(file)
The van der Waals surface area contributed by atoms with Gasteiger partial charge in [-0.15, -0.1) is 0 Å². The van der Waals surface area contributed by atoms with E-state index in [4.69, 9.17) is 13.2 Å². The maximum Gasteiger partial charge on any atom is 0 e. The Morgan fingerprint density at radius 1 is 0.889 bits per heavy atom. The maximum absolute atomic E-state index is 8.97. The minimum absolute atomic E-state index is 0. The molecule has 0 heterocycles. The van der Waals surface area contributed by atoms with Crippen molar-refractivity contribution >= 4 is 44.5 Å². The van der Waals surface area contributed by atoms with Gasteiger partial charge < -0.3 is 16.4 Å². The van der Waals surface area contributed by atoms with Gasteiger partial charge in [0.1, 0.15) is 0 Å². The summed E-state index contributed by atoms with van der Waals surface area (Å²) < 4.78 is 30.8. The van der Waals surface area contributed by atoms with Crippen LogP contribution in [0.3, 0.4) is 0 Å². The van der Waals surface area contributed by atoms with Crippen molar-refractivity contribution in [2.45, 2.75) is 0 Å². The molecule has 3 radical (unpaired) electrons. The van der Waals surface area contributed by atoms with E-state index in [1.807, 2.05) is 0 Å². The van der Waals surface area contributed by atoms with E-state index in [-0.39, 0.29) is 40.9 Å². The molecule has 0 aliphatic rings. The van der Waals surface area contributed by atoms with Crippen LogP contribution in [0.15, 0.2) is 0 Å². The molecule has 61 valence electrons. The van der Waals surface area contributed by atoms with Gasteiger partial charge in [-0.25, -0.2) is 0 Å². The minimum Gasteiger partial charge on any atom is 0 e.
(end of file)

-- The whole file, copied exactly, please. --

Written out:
The van der Waals surface area contributed by atoms with Gasteiger partial charge in [-0.15, -0.1) is 0 Å². The van der Waals surface area contributed by atoms with E-state index in [4.69, 9.17) is 13.2 Å². The maximum Gasteiger partial charge on any atom is 0 e. The Morgan fingerprint density at radius 1 is 0.889 bits per heavy atom. The maximum absolute atomic E-state index is 8.97. The minimum absolute atomic E-state index is 0. The molecule has 0 heterocycles. The van der Waals surface area contributed by atoms with Crippen molar-refractivity contribution >= 4 is 44.5 Å². The van der Waals surface area contributed by atoms with Gasteiger partial charge < -0.3 is 16.4 Å². The van der Waals surface area contributed by atoms with Gasteiger partial charge in [0.1, 0.15) is 0 Å². The summed E-state index contributed by atoms with van der Waals surface area (Å²) < 4.78 is 30.8. The van der Waals surface area contributed by atoms with Crippen LogP contribution in [0.3, 0.4) is 0 Å². The van der Waals surface area contributed by atoms with Crippen molar-refractivity contribution in [2.45, 2.75) is 0 Å². The molecule has 3 radical (unpaired) electrons. The van der Waals surface area contributed by atoms with E-state index in [1.807, 2.05) is 0 Å². The van der Waals surface area contributed by atoms with E-state index in [-0.39, 0.29) is 40.9 Å². The molecule has 0 aliphatic rings. The van der Waals surface area contributed by atoms with Crippen LogP contribution in [0.15, 0.2) is 0 Å². The molecule has 61 valence electrons. The van der Waals surface area contributed by atoms with Gasteiger partial charge in [-0.25, -0.2) is 0 Å². The minimum Gasteiger partial charge on any atom is 0 e.